somatostatin), endorphins, serotonin,
    norepinephrine, and GABA
  • 3. Cytokines, such as interleukins and interferons

15
Pathogenesis (3) risk factors
  • Multifactorial
  • Underlying brain diseases, such as dementia,
    stroke, Parkinsons disease
  • Advanced age and sensory impairment

16
Pathogenesis (4) precipitating factors
  • Polypharmacy (particularly psychoactive drugs)
  • Infections
  • Dehydration
  • Immobility (including restraint use)
  • Malnutrition
  • The use of bladder catheters

17
Clinical presentation of delirium
  • 1. Disturbance of consciousness
  • A change in the level of awareness and the
    ability to focus, sustain, or shift attention.
  • Often subtle, may precede by one day or more.
  • Patient isnt acting quite right
  • Distractibility, often evident in conversation.
  • Appearing drowsy, lethargic, or even
    semi-comatose in advanced cases.

18
  • 2. Change in cognition
  • Cognitive problems memory loss, disorientation,
    difficulty with language and speech.
  • Need to ascertain baseline.
  • Perceptual problems misidentify the clinician,
    vague delusions of harm.
  • Visual and tactile hallucinations are uncommon

19
  • 3. Temporal course
  • Develop over hours to days and typically persist
    for days to months
  • Acuteness of presentation is the most helpful
    feature in differentiating from dementia.
  • Fluctuating typically most severe in the evening
    and at night, and relatively lucid during morning.

20
  • 4. Other features
  • Not essential diagnostic but common, including
    psychomotor agitation, sleep-wake reversals,
    irritability, anxiety, emotional lability, and
    hypersensitivity to lights and sounds.
  • Common among older patients includes relatively
    quiet, withdrawn state that frequently is
    mistaken for depression.

21
Evaluation of delirium (1)
  • Two important aspects to the diagnostic
    evaluation recognizing that the disorder is
    present, and uncovering the underlying cause.
  • In some reports, clinicians fail to recognize
    delirium in 70 percent of cases.
  • Wrongly attributed to the patients age, to
    dementia, or to other mental disorders such as
    depression.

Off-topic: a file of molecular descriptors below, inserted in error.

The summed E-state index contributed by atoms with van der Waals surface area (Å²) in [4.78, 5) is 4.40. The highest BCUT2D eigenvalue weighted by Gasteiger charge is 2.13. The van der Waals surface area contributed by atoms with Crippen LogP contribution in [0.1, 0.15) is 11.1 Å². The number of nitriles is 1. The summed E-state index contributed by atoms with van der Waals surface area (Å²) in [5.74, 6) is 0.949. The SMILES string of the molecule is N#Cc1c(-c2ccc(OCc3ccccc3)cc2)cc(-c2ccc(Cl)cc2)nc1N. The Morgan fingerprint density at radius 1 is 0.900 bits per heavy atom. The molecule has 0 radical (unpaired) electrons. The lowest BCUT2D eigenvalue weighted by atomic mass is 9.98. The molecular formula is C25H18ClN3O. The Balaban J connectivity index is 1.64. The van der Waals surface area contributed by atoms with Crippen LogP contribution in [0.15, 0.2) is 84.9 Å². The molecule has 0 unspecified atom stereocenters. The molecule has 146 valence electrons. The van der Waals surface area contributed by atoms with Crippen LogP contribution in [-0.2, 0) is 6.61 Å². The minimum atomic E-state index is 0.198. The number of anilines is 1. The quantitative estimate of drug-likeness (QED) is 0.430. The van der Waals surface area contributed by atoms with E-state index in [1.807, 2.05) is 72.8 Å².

22
  • Must not normalize lethargy or somnolence by
    assuming that illness, sleep loss, fatigue, or
    anxiety cause the change.
  • Require knowledge of the patients baseline level
    of functioning.

23
Evaluation (2) Confusion Assessment Method
(CAM) - sensitivity of 94 to 100 percent -
specificity of 90 to 95 percent - a standard
screening device in clinical studies of delirium
24
Evaluation (3)
  • Investigating medical etiologies
  • Fluid and electrolyte disturbances (dehydration,
    hyponatremia and hypernatremia)
  • Infections (urinary, respiratory, skin and soft
    tissue)
  • Drug or alcohol toxicity
  • Withdrawal from alcohol

25
  • Withdrawal from barbiturates, benzodiazepines,
    and SSRI
  • Metabolic disorders (hypoglycemia, hypercalcemia,
    uremia, liver failure, thyrotoxicosis)
  • Low perfusion states (shock, heart failure)
  • Postoperative states, especially in the elderly

26
Evaluation (4) medication review
27
Differential Diagnosis
  • Sundowning a frequently seen but poorly
    understood seen in evening hours typically in
    demented, institutionalized patients.
  • Focal syndromes
  • Temporal-parietal patients w Wernickes aphasia
    not comprehend, obey, seem confused but
    restricted to language.

28
  • Occipital Antons syndrome of cortical blindness
    and confabulation
  • Frontal bifrontal lesions (eg, from tumor or
    trauma) often show akinetic mutism, lack of
    spontaneity, lack of judgment, problems w recent
    or working memory, blunted or labile emotional
    responses.

29
  • 3. Nonconvulsive Status Epilepticus (NCSE)
  • Requires EEG for detection
  • Show no classical ictal features
  • Features prominent bilateral facial twitching,
    unexplained nystagmoid eye movements during
    obtunded periods, spontaneous hippus, prolonged
    post-ictal state, automatisms (lip smacking,
    chewing, swallowing movements).

30
  • 4. Dementia
  • Alzheimers cognitive change is insidious,
    progressive, without much fluctuation, over a
    much longer time (months to years).
  • Lewy bodies similar to Alzheimers, but
    fluctuations and visual hallucinations are more
    common and prominent.
  • 5. Primary psychiatric illnesses
  • Depression (poor sleep, difficulty w attention or